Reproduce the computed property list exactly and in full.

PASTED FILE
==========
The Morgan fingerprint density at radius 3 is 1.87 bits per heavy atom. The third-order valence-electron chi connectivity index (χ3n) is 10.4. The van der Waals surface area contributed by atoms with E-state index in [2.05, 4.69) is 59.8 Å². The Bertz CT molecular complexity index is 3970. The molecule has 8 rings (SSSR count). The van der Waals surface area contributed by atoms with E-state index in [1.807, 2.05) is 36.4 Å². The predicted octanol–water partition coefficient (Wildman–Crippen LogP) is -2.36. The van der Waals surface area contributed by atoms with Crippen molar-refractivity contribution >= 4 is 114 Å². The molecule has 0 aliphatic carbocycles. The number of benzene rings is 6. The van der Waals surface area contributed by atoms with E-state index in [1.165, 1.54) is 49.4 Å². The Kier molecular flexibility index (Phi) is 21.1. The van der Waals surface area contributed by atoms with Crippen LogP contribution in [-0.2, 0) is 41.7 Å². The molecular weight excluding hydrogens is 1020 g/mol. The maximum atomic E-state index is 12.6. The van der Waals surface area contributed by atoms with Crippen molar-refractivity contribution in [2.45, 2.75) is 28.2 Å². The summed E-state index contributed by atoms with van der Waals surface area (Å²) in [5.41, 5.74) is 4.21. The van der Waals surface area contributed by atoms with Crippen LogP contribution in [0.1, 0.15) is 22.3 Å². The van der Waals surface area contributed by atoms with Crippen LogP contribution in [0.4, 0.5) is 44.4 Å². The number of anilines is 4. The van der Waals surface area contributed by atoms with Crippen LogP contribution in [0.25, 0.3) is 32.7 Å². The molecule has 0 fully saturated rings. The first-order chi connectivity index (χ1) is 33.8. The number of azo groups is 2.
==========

The Morgan fingerprint density at radius 3 is 1.87 bits per heavy atom. The third-order valence-electron chi connectivity index (χ3n) is 10.4. The van der Waals surface area contributed by atoms with E-state index in [2.05, 4.69) is 59.8 Å². The Bertz CT molecular complexity index is 3970. The molecule has 8 rings (SSSR count). The van der Waals surface area contributed by atoms with E-state index in [1.807, 2.05) is 36.4 Å². The predicted octanol–water partition coefficient (Wildman–Crippen LogP) is -2.36. The van der Waals surface area contributed by atoms with Crippen molar-refractivity contribution >= 4 is 114 Å². The molecule has 0 aliphatic carbocycles. The number of benzene rings is 6. The van der Waals surface area contributed by atoms with E-state index in [1.165, 1.54) is 49.4 Å². The Kier molecular flexibility index (Phi) is 21.1. The van der Waals surface area contributed by atoms with Crippen LogP contribution in [-0.2, 0) is 41.7 Å². The molecular weight excluding hydrogens is 1020 g/mol. The maximum atomic E-state index is 12.6. The van der Waals surface area contributed by atoms with Crippen molar-refractivity contribution in [2.45, 2.75) is 28.2 Å². The summed E-state index contributed by atoms with van der Waals surface area (Å²) in [5.41, 5.74) is 4.21. The van der Waals surface area contributed by atoms with Crippen LogP contribution in [0.1, 0.15) is 22.3 Å². The van der Waals surface area contributed by atoms with Crippen LogP contribution in [0.4, 0.5) is 44.4 Å². The number of anilines is 4. The van der Waals surface area contributed by atoms with Crippen LogP contribution in [0.25, 0.3) is 32.7 Å². The molecule has 0 fully saturated rings. The first-order chi connectivity index (χ1) is 33.8. The number of azo groups is 2.